Like to add your County Leitrim surname to our list? Just signup for your free weekly Letter from Ireland by clicking here.
Are your folks from Leitrim? Do feel free to share any comments or questions you may have at the end of this post.
Things start to get wilder in Donegal! As you drive north and west – the country becomes more mountainous and boggy. Road signs start to appear in Irish. You have arrived in the land of Tir Chonaill!
County Donegal is famous for being the home of the Clann Ó Domhnaill ( the O’Donnell Clan). Up until the early 1600s, the O’Donnells were one of the most powerful Gaelic families in Ireland.
In early times, the area was part of the kingdom of Aileach founded by Conall and Eoghan, the two sons of Niall of the Nine Hostages. Eoghan took Tyrone (Tír Eoghain, “Eoghan’s land”) and the Inishowen peninsula, while Conall took the rest of the modern county, which became Tír Chonaill, “Conall’s land”.
The modern County Donegal was created in 1585 by amalgamating the old Kingdom of Tír Chonaill with the old Lordship of Inishowen (the O’Doherty clan).
Based at Donegal Castle, the power of the O’Donnell Kings only ended in September 1607, following the Flight of the Earls from near Rathmullan. This incident is often seen as the end of the reign of the Gaelic chieftains in Ireland.
The county was one of those ‘planted’ during the Plantation of Ulster from around 1610 onwards and you will find pockets of Ulster Scots settlement in towns like Ramelton.
Other surnames associated with the county include:
Gallagher, O’Boyle, MacSweeney, McFall, McLaughlin, O’Doherty, Gillespie, Breslin, Bonar, Brannan and McDaid.
Like to add your County Donegal surname to our list? Just signup for your free weekly Letter from Ireland by clicking here.
Are your folks from Donegal? You know the drill! Comments at the end of the page if you wish.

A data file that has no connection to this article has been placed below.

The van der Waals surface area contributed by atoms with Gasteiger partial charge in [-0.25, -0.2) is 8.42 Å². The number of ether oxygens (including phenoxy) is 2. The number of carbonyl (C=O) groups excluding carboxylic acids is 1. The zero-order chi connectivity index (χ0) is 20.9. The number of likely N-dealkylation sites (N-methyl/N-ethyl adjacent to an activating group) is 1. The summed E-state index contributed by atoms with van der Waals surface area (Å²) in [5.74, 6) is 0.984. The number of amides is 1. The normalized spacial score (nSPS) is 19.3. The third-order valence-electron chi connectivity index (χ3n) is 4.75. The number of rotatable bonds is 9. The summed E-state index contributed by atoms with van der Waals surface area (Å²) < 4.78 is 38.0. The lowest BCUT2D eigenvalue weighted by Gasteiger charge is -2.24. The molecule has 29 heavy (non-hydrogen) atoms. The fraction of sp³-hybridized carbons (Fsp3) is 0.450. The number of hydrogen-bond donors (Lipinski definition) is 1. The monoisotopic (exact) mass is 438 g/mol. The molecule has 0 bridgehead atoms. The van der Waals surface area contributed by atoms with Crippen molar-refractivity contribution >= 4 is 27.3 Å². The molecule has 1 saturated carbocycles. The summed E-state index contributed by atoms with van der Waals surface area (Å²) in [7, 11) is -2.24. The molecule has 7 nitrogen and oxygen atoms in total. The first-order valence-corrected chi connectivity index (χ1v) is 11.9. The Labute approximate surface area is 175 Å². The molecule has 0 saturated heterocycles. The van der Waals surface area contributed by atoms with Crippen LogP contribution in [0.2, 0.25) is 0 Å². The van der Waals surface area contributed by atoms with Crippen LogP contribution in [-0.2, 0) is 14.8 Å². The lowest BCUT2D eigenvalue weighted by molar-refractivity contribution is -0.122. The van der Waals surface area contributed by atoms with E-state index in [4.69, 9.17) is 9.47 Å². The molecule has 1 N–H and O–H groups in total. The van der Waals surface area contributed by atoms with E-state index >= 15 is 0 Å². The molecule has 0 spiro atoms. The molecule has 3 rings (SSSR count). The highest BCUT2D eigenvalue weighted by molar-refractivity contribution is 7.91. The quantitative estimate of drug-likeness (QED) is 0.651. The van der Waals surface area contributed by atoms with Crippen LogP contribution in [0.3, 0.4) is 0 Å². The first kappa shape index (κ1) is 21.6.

We passed into County Fermanagh at the town of Blacklion in County Cavan.
The last time we crossed the river that seperates Northern Ireland from the Republic was back in 2008. Back then, the remnants of 30 foot high lookout posts looked out over the border. Although they were no longer in use, they were a very physical reminder of the “troubles” that affected this area of the country for so many decades (and longer).
When we crossed the river today in 2013, the lookout towers were demolished and there were no signs to suggest you had crossed from one political jurisdiction to another. Just a “welcome to county Fermanagh”. How things have changed for the better!
County Fermanagh comes from the Irish “Fir Manach” – meaning “men of Manach” and was a stronghold of the Maguire clan up until the early 1600s. They had their main castle in the modern town of Enniskillen. However on the confiscation of Gaelic lands, the county was divided between Scottish and English undertakers and native Irish.
The chief settler families to benefit under the new divisions were the families of Blennerhasset, Cole, Hume, Butler, and Dunbar.
Other names common in the county include Rooney, McGovern, McGoldrick, McCartan, Johnston, Nixon, Ferguson and Irvine.
Are your folks from Fermanagh?
That’s it for this week – next week we continue our road-trip north into County Derry. See you then.